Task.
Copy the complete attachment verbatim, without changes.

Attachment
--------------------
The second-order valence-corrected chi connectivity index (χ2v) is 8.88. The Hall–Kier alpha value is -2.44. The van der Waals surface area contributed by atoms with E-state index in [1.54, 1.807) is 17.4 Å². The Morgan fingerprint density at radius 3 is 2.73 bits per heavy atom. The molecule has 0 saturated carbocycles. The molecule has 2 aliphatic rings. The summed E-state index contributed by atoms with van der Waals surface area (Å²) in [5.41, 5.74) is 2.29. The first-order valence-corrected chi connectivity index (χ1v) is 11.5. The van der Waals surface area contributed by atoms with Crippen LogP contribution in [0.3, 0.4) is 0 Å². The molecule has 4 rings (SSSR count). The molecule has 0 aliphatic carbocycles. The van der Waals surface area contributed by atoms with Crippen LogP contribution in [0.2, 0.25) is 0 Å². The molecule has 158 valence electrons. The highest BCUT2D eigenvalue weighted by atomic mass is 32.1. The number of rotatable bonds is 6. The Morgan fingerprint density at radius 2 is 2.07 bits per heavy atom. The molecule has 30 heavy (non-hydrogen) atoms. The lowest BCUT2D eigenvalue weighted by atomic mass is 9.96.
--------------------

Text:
The second-order valence-corrected chi connectivity index (χ2v) is 8.88. The Hall–Kier alpha value is -2.44. The van der Waals surface area contributed by atoms with E-state index in [1.54, 1.807) is 17.4 Å². The Morgan fingerprint density at radius 3 is 2.73 bits per heavy atom. The molecule has 0 saturated carbocycles. The molecule has 2 aliphatic rings. The summed E-state index contributed by atoms with van der Waals surface area (Å²) in [5.41, 5.74) is 2.29. The first-order valence-corrected chi connectivity index (χ1v) is 11.5. The van der Waals surface area contributed by atoms with Crippen LogP contribution in [0.3, 0.4) is 0 Å². The molecule has 4 rings (SSSR count). The molecule has 0 aliphatic carbocycles. The van der Waals surface area contributed by atoms with Crippen LogP contribution in [0.2, 0.25) is 0 Å². The molecule has 158 valence electrons. The highest BCUT2D eigenvalue weighted by atomic mass is 32.1. The number of rotatable bonds is 6. The Morgan fingerprint density at radius 2 is 2.07 bits per heavy atom. The molecule has 30 heavy (non-hydrogen) atoms. The lowest BCUT2D eigenvalue weighted by atomic mass is 9.96.